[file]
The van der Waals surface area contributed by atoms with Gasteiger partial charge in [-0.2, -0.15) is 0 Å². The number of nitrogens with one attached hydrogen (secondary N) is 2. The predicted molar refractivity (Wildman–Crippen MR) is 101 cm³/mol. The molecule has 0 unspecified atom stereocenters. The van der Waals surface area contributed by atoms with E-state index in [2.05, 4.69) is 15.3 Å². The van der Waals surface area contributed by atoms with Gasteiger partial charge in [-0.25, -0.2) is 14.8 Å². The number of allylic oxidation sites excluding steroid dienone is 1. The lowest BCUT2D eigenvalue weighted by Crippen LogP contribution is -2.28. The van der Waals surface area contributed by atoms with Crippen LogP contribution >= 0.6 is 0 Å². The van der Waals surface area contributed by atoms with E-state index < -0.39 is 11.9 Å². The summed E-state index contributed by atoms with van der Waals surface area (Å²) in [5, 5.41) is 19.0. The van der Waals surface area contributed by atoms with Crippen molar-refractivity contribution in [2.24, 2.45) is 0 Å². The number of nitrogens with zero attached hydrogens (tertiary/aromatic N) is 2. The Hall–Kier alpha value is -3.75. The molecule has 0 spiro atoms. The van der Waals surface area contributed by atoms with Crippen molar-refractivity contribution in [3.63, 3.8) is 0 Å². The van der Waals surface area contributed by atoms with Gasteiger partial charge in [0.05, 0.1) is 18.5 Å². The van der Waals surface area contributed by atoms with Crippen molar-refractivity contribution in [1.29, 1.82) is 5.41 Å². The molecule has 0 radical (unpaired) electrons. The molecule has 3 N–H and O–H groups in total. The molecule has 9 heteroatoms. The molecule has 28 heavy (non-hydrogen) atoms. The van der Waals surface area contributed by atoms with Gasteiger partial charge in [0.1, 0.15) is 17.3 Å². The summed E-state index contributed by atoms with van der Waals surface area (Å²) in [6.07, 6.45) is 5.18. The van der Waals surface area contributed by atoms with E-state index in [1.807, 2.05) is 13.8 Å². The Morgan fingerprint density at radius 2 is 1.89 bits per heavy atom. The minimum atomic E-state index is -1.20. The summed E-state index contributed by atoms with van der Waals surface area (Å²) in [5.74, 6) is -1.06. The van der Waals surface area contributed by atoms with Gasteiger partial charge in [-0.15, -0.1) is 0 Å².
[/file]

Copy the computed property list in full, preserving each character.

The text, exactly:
The van der Waals surface area contributed by atoms with Gasteiger partial charge in [-0.2, -0.15) is 0 Å². The number of nitrogens with one attached hydrogen (secondary N) is 2. The predicted molar refractivity (Wildman–Crippen MR) is 101 cm³/mol. The molecule has 0 unspecified atom stereocenters. The van der Waals surface area contributed by atoms with E-state index in [2.05, 4.69) is 15.3 Å². The van der Waals surface area contributed by atoms with Gasteiger partial charge in [-0.25, -0.2) is 14.8 Å². The number of allylic oxidation sites excluding steroid dienone is 1. The lowest BCUT2D eigenvalue weighted by Crippen LogP contribution is -2.28. The van der Waals surface area contributed by atoms with Crippen LogP contribution >= 0.6 is 0 Å². The van der Waals surface area contributed by atoms with E-state index < -0.39 is 11.9 Å². The summed E-state index contributed by atoms with van der Waals surface area (Å²) in [5, 5.41) is 19.0. The van der Waals surface area contributed by atoms with Crippen molar-refractivity contribution in [2.24, 2.45) is 0 Å². The number of nitrogens with zero attached hydrogens (tertiary/aromatic N) is 2. The Hall–Kier alpha value is -3.75. The molecule has 0 spiro atoms. The van der Waals surface area contributed by atoms with Crippen molar-refractivity contribution in [3.63, 3.8) is 0 Å². The van der Waals surface area contributed by atoms with Gasteiger partial charge in [0.05, 0.1) is 18.5 Å². The van der Waals surface area contributed by atoms with Crippen molar-refractivity contribution in [1.29, 1.82) is 5.41 Å². The molecule has 0 radical (unpaired) electrons. The molecule has 3 N–H and O–H groups in total. The molecule has 9 heteroatoms. The molecule has 28 heavy (non-hydrogen) atoms. The van der Waals surface area contributed by atoms with Gasteiger partial charge in [0.1, 0.15) is 17.3 Å². The summed E-state index contributed by atoms with van der Waals surface area (Å²) in [6.07, 6.45) is 5.18. The van der Waals surface area contributed by atoms with E-state index in [1.807, 2.05) is 13.8 Å². The Morgan fingerprint density at radius 2 is 1.89 bits per heavy atom. The minimum atomic E-state index is -1.20. The summed E-state index contributed by atoms with van der Waals surface area (Å²) in [5.74, 6) is -1.06. The van der Waals surface area contributed by atoms with Gasteiger partial charge in [-0.15, -0.1) is 0 Å².